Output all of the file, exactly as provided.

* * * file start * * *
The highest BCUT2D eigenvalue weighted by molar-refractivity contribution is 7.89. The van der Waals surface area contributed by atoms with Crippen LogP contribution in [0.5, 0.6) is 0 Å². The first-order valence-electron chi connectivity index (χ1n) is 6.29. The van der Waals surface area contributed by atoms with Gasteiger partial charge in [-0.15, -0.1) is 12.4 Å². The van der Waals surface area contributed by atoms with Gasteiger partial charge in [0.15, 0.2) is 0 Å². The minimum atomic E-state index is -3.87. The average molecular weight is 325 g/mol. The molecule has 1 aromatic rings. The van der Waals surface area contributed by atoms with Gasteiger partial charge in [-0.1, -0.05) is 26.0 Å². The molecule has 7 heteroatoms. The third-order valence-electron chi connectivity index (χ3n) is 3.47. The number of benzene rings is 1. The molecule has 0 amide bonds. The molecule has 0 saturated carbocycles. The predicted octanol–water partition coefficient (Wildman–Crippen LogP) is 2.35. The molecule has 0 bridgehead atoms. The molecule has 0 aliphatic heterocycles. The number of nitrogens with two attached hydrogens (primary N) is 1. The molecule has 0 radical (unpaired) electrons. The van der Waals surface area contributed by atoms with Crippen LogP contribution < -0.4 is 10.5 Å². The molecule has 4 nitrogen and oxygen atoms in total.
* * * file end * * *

The highest BCUT2D eigenvalue weighted by molar-refractivity contribution is 7.89. The van der Waals surface area contributed by atoms with Crippen LogP contribution in [0.5, 0.6) is 0 Å². The first-order valence-electron chi connectivity index (χ1n) is 6.29. The van der Waals surface area contributed by atoms with Gasteiger partial charge in [-0.15, -0.1) is 12.4 Å². The van der Waals surface area contributed by atoms with Gasteiger partial charge in [0.15, 0.2) is 0 Å². The minimum atomic E-state index is -3.87. The average molecular weight is 325 g/mol. The molecule has 1 aromatic rings. The van der Waals surface area contributed by atoms with Gasteiger partial charge in [-0.1, -0.05) is 26.0 Å². The molecule has 7 heteroatoms. The third-order valence-electron chi connectivity index (χ3n) is 3.47. The number of benzene rings is 1. The molecule has 0 amide bonds. The molecule has 0 saturated carbocycles. The predicted octanol–water partition coefficient (Wildman–Crippen LogP) is 2.35. The molecule has 0 bridgehead atoms. The molecule has 0 aliphatic heterocycles. The number of nitrogens with two attached hydrogens (primary N) is 1. The molecule has 0 radical (unpaired) electrons. The van der Waals surface area contributed by atoms with Crippen LogP contribution < -0.4 is 10.5 Å². The molecule has 4 nitrogen and oxygen atoms in total.